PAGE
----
What's different and better than Tuas would be hard corals that grow abundantly at the lower end of the shore. In this photo, you can spot the uncommon Acropora coral (Acropora sp.) and also a Ridged montipora coral (Montipora sp.) with yet another red feather star.

Here's another wide shot of the substrate with Galaxy coral (Galaxea sp.) and Pore corals (Porites sp.).

On top of encrusting sponges, there were also some branching sponges such as this Lumpy pink sponge (Haliclona cf. baeri). Though they are food for the slugs, we did not encounter any.

I don't know why but the red feather stars are very "fond" of perching themselves on the hard corals such as this large Ridged montipora coral (Montipora sp.).

Here's another colony of the Montipora coral though some of the its branches have been "chopped" off. We also have seen some other corals that have been affected the same way and are baffled by this phenomenon.

I managed to take a look at at these two small feather stars with nice bands of black, brown and white! Indeed they are very cute! :)

The Dawn flatworm (Pseudobiceros uniarborensis) is quite commonly sighted on our southern shores and I managed to find just one.

Ria was very happy to find our yet another first living record for Sentosa... a giant clam! This Burrowing Giant Clam (Tridacna crocea) is also sometimes known as the Boring Giant Clam as it bores itself into rocks. It was about 5cm in length and found rather high up on the shore.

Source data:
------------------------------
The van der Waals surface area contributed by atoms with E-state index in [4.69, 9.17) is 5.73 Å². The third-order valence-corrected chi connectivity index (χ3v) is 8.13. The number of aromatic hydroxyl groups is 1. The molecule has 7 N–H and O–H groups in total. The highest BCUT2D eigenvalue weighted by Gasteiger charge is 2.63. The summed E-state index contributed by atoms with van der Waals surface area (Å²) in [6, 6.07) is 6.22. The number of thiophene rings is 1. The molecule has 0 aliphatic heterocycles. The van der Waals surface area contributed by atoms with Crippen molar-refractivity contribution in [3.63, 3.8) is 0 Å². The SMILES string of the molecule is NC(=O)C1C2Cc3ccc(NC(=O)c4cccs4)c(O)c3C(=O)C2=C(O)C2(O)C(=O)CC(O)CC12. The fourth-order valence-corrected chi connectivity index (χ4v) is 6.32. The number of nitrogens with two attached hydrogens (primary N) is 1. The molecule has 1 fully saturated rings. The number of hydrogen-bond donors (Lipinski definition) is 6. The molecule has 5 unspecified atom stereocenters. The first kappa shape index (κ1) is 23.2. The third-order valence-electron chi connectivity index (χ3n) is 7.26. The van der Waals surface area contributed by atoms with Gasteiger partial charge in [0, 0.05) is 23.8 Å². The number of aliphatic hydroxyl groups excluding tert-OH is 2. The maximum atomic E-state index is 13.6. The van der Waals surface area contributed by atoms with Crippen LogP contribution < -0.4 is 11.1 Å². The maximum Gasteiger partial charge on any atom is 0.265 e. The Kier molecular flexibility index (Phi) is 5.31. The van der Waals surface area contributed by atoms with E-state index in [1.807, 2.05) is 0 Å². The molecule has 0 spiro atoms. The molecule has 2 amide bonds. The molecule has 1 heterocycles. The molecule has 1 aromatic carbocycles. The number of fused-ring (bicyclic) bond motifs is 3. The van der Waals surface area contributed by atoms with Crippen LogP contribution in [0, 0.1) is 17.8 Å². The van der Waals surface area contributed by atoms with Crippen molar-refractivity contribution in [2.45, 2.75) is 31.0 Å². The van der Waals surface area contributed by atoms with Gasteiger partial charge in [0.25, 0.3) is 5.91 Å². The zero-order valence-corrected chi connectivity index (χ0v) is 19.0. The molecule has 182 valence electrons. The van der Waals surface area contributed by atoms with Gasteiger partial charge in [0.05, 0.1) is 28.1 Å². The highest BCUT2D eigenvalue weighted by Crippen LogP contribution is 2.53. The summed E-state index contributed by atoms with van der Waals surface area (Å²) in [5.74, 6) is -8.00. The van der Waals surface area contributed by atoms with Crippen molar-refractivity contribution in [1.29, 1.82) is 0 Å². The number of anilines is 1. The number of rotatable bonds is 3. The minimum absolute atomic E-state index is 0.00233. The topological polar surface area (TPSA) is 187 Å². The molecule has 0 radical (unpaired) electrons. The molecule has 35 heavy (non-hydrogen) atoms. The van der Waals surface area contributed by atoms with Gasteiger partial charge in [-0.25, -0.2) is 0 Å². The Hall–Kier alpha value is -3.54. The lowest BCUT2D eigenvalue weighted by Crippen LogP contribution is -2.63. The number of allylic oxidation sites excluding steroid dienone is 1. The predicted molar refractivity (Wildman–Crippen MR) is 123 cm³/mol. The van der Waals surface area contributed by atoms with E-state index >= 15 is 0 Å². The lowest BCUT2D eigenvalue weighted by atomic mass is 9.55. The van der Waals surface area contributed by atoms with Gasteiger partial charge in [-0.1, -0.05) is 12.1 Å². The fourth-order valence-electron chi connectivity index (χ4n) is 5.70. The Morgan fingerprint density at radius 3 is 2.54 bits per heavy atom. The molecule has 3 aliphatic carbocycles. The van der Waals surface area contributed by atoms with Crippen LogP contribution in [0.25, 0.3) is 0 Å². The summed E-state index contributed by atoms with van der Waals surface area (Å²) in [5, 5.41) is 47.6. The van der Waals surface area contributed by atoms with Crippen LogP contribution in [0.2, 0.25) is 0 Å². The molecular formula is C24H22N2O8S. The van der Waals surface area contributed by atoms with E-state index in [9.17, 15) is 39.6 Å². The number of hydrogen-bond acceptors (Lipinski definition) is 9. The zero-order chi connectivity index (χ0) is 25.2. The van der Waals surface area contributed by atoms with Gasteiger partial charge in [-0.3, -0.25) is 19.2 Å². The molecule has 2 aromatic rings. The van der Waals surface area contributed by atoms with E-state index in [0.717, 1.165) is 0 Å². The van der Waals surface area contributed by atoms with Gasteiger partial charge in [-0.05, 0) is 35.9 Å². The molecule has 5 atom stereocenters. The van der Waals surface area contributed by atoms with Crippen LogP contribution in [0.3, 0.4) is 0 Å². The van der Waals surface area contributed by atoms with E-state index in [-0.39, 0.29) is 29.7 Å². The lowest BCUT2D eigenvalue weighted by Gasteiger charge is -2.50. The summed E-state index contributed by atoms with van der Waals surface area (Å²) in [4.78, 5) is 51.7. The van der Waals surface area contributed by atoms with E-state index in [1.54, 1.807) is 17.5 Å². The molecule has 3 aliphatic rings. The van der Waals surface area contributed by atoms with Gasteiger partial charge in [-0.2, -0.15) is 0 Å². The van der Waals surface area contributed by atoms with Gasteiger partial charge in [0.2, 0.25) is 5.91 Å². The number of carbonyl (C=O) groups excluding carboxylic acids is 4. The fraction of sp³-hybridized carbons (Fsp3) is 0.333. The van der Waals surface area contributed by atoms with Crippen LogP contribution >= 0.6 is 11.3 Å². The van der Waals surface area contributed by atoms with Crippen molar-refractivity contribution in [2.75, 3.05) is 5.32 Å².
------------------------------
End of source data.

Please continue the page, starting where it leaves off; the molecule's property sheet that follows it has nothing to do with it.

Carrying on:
My last stop would be to check out the large patches of the Acropora corals (Acropora sp.) that we have been visiting since 2011. I'm relieved that they are still there.

This is the larger colony that is found at the edge of the reef flat. Is it just me, but I think it is slightly bleached. Let's hope that the regional coral bleaching will not hit Singapore.

Here's how the Acropora coral look like from underwater and there was even a soft coral growing with it!

Unfortunately, I saw this long plastic wrapper that was found stuck with the coral branches which I later removed.

This trip was made possible from arrangements made by Sheila and Josephine working in Sentosa. Thank you for taking time out to explore the beauty of their backyard behind the golf course. And also many thanks to Ria for coordinating the trip! It's time to take a break before the next lows. :)

More photos of the trip found here:

No comments:

Related Posts Plugin for WordPress, Blogger...